Development of therapeutic phage will require a commitment to fulfill the scientific requirements required of current pharmaceutical agents. In this effort the years of experience gained from the use of phage to discover many of the basic tenets of molecular biology should prove to be an asset. This information in addition to the encouraging results of recent controlled animal experiments, demonstrating the capacity of phage to rescue animals with life threatening infections, suggest that such an effort may result in the development of needed antibacterial therapeutic agents.


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Gene Product/PhenotypeEscherichia coli







borShiga toxins


Serum resistance

Host cell envelope proteinShigella flexneriSfi6


gtrllO-antegen acetylase

Glucosyl transferaseSalmonella entericaSopEФ








rfbType III effector

Superoxide dismutase


Insertion element

GlucosylationVibrio choleraCTXΦ




tcpCholera toxin

G-protein like

TCP pilinPseudomonas aeruginosaΦCTXctxCytotoxinClostridium botulinumC1C1NeurotoxinStaphylococcus aureusNA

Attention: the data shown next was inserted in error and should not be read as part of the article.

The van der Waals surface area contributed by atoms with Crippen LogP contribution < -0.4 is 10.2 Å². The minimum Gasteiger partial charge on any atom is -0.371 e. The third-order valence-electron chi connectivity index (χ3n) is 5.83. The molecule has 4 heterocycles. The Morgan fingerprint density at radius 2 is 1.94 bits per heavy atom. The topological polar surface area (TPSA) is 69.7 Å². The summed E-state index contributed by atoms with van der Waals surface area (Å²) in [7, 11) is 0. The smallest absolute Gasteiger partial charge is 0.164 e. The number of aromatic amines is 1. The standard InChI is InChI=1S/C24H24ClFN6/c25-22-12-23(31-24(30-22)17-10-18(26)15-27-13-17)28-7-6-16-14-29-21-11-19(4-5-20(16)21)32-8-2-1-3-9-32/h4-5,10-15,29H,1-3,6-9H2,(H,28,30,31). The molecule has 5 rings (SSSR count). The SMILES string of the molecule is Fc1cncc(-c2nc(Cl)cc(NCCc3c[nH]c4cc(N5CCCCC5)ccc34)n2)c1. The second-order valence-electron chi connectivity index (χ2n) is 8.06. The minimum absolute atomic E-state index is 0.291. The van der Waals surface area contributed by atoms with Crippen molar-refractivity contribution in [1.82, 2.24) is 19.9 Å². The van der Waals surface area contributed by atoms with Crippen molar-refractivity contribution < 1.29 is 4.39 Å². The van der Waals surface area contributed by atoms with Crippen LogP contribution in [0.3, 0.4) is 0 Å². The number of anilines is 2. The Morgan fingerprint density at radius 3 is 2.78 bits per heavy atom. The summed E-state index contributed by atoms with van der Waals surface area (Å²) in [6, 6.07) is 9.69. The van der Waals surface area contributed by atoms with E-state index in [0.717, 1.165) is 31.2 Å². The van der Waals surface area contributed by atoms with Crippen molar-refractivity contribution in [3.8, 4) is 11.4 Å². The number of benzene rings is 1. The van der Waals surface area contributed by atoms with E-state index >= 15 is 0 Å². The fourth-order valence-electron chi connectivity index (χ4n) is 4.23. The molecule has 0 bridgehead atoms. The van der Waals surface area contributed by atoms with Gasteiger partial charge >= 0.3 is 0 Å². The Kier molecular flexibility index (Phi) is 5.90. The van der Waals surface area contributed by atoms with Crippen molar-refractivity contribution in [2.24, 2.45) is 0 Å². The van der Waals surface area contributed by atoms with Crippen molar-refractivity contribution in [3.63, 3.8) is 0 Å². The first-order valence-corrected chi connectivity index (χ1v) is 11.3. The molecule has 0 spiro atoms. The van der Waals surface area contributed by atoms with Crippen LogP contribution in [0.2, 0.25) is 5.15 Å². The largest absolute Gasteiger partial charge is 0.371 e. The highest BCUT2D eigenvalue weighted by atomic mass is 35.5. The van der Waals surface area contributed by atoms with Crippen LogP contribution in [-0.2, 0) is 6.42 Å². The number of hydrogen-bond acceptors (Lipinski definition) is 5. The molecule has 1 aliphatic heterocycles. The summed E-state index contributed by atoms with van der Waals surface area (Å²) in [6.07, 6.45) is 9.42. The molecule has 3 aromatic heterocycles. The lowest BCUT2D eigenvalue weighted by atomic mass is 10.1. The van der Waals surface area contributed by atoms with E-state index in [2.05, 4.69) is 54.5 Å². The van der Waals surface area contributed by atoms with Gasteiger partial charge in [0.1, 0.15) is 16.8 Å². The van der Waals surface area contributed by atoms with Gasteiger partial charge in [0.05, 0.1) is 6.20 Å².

Toxic shock syndrom-1Streptococcus pyogenesT12speAErythrogenic toxinCorynebacterium diptheriaeβ-phagetoxDiptheria toxin

Table 48-1. A list of Phages that carry toxin genes (adapted from reference 11)

Figure 48-1. Diagram of tail protein genome encoding regions for the coliphages K1, K5, K1-5 and the Salmonella phage SP6. All of these phages share a similar promoter region and an intergenic region with a putative transcription terminator. This “modular” genomic construct suggests that a horizontal gene transfer mechanism for host range variation in nature that can be adapted for phage to be used as therapeutic antibacterial agents. In addition, these phages display additional qualities necessary for phages that will be used in antibacterial therapy; they produce progeny phage with a large burst size, and also show little if any loss of titer on storage.